Re: bison, flex and c++

"Dave Sieber" <>
6 Nov 2002 11:41:01 -0500

          From comp.compilers

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Re: bison, flex and c++ (Graham Douglas) (2002-10-25)
Re: bison, flex and c++ (Dave Sieber) (2002-11-06)
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From: "Dave Sieber" <>
Newsgroups: comp.compilers
Date: 6 Nov 2002 11:41:01 -0500
Organization: AT&T Broadband
References: 02-10-061 02-10-117
Keywords: Windows, lex, yacc, C++
Posted-Date: 06 Nov 2002 11:41:01 EST

"Graham Douglas" <> wrote in news:02-10-117

> IF you use Windows, try here


I can vouch for this, it's a very good package. I've been testing it for
the last week or so, generating lexers & parsers in C++ that support
Unicode (using their recently released version 2.0). It all works very
well (except for my difficulties with yacc itself :-).

If you want to use it with the latest MS compiler (VC7.0) there are a
couple of configuration issues when you build the libraries, because MS
has changed their directory layouts for include and library files. But it
is straightforward to either adapt the Bumble-Bee build scripts or to
rearrange your local directory structures (the approach I took).

I've used only the C++ option, I have not tried generating parsers in C
or Java. Their C++ integration is straightforward. Lexers and parsers are
classes, derived from an abstract base class, generated from your .l and
..y files. There are virtual methods you can override for I/O (iostream-
based for C++), and of course you can add your own methods and members.
Lexers and parsers carry pointer reference to each other, so there are no
globals, which means you can create multiple instances of them as needed.
They compiled and ran perfectly in my host app the first time.

They have a Wizard that will generate skeletons for you, and you just add
your token definitions, rules, etc. I'd recommend doing it this way, as
they provide all the necessary sections and #include statements that
you'll need, as well as the basic class definitions for your
lexer/parser. You just select the type of parser you want (SLR, LALR,
CLR, Unicode or not) and they generates the base code. You also have the
option of creating DLLs or static libraries, and debug/release builds of
each type, which is very nice indeed. I created a series of #ifdef's in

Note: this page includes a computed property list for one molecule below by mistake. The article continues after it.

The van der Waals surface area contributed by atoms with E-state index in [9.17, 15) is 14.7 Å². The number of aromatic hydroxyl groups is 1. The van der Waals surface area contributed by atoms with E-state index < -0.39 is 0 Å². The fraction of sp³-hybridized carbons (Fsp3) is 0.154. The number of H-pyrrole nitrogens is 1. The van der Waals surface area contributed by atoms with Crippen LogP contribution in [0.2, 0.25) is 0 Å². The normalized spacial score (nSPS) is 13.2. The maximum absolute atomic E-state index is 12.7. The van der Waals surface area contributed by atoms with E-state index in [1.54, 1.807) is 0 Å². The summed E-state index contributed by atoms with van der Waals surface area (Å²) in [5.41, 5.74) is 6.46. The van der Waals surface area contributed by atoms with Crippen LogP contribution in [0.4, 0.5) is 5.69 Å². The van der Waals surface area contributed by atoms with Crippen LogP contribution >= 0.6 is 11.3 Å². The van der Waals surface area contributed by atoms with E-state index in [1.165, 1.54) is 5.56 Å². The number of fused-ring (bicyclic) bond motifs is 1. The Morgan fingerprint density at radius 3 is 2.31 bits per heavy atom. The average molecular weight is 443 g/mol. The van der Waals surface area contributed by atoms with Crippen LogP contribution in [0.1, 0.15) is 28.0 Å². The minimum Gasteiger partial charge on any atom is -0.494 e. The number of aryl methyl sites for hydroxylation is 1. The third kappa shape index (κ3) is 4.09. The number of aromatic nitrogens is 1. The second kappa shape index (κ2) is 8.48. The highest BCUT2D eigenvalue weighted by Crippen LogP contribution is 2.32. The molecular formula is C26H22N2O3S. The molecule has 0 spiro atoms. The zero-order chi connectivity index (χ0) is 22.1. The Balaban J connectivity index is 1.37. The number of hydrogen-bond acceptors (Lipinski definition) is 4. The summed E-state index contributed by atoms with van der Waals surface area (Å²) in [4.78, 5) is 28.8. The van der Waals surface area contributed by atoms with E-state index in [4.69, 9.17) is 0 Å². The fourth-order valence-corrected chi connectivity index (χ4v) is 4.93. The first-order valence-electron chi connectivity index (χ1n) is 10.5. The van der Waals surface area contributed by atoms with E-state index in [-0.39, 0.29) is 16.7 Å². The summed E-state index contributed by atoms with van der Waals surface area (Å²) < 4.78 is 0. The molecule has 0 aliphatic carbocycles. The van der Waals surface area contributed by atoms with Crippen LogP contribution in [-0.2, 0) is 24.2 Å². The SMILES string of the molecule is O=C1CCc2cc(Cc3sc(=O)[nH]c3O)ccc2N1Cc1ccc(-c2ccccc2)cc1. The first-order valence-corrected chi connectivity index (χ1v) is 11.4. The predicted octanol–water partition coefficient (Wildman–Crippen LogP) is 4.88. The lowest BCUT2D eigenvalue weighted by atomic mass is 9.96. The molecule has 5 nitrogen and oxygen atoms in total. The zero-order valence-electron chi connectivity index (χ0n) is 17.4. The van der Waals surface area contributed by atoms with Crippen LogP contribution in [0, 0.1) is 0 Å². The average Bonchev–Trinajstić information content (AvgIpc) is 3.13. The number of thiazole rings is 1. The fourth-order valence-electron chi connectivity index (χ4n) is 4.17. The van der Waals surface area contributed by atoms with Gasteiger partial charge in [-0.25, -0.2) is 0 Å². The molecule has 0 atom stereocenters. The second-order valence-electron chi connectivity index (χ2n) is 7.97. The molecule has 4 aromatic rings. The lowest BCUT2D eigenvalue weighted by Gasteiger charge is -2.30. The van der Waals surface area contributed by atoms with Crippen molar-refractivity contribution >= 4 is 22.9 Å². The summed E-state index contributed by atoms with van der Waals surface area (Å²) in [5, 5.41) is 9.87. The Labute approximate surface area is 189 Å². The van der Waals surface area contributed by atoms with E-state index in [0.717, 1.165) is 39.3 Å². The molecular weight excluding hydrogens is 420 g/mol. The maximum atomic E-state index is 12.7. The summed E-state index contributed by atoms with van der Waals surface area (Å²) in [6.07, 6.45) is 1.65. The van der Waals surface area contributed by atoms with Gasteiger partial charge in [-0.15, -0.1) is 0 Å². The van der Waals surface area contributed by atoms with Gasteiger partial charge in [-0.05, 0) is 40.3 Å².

my common header to link the correct version, using the "#pragma comment
(lib, xxx)" feature of Visual C++, which saves me the headache of trying
to remember the file names for the many library options they supply.

You can use your own editor/build environment, but they also supply their
own GUI-based "IDE". While it's not Visual Studio, it has all the basics
you need, including syntax highlighting on your lex/yacc files,
bookmarks, next/prev error, context-sensitive help on error messages,
build/rebuild commands, and more. There is also an external "Tools" menu
that you can add commands to -- I added Emacs to mine so that I can flip
over to Emacs when I get "itchy" in their IDE :-) (note: editing a .l or
..y file externally wipes out the bookmarks you've defined in the Bumble-
Bee IDE). The online help file covers everything on both lex and yacc,
and also covers all aspects of building, compiling, and linking with
their code. An improvement here would be an additional single-file HTML
or PDF version, as navigating the MS-Help structure is mildly tedious at

Ah yes, one option I'd like to see: the ability to generate enum's
instead of #define's for tokens, so that the debugger can display them
symbolically. But I have not (yet) needed to descend into a debugger on
the parser.

It's all quite nice, and at $60 you can't beat it. I've used Bison, MKS,
and Abraxas (albeit some years ago), and Bumble-Bee's offering is IMO one
of the best as a complete package. There are really only two questions
you need to answer: 1) do you need/want a Windows solution, and 2) is
yacc the right technology for your project.


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